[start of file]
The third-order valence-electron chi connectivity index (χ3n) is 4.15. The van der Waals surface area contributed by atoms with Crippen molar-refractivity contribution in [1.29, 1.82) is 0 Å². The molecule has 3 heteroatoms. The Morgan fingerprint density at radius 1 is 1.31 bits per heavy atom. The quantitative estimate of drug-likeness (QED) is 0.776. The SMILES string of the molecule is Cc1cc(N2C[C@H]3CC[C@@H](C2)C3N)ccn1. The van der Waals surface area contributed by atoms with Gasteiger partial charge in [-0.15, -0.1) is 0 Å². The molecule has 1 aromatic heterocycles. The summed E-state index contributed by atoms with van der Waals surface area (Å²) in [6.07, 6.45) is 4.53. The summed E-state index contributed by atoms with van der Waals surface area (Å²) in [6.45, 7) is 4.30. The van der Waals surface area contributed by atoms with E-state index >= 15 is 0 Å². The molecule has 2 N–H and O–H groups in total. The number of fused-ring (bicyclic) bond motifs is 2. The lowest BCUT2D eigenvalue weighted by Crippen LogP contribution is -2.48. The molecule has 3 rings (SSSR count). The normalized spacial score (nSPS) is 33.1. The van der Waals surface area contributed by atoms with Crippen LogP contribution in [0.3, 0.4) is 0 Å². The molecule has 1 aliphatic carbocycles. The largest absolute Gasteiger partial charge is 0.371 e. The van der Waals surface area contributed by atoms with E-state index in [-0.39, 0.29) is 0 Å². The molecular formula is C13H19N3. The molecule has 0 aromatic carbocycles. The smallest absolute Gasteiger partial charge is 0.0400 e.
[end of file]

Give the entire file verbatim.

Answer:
The third-order valence-electron chi connectivity index (χ3n) is 4.15. The van der Waals surface area contributed by atoms with Crippen molar-refractivity contribution in [1.29, 1.82) is 0 Å². The molecule has 3 heteroatoms. The Morgan fingerprint density at radius 1 is 1.31 bits per heavy atom. The quantitative estimate of drug-likeness (QED) is 0.776. The SMILES string of the molecule is Cc1cc(N2C[C@H]3CC[C@@H](C2)C3N)ccn1. The van der Waals surface area contributed by atoms with Gasteiger partial charge in [-0.15, -0.1) is 0 Å². The molecule has 1 aromatic heterocycles. The summed E-state index contributed by atoms with van der Waals surface area (Å²) in [6.07, 6.45) is 4.53. The summed E-state index contributed by atoms with van der Waals surface area (Å²) in [6.45, 7) is 4.30. The van der Waals surface area contributed by atoms with E-state index >= 15 is 0 Å². The molecule has 2 N–H and O–H groups in total. The number of fused-ring (bicyclic) bond motifs is 2. The lowest BCUT2D eigenvalue weighted by Crippen LogP contribution is -2.48. The molecule has 3 rings (SSSR count). The normalized spacial score (nSPS) is 33.1. The van der Waals surface area contributed by atoms with Crippen LogP contribution in [0.3, 0.4) is 0 Å². The molecule has 1 aliphatic carbocycles. The largest absolute Gasteiger partial charge is 0.371 e. The van der Waals surface area contributed by atoms with E-state index in [-0.39, 0.29) is 0 Å². The molecular formula is C13H19N3. The molecule has 0 aromatic carbocycles. The smallest absolute Gasteiger partial charge is 0.0400 e.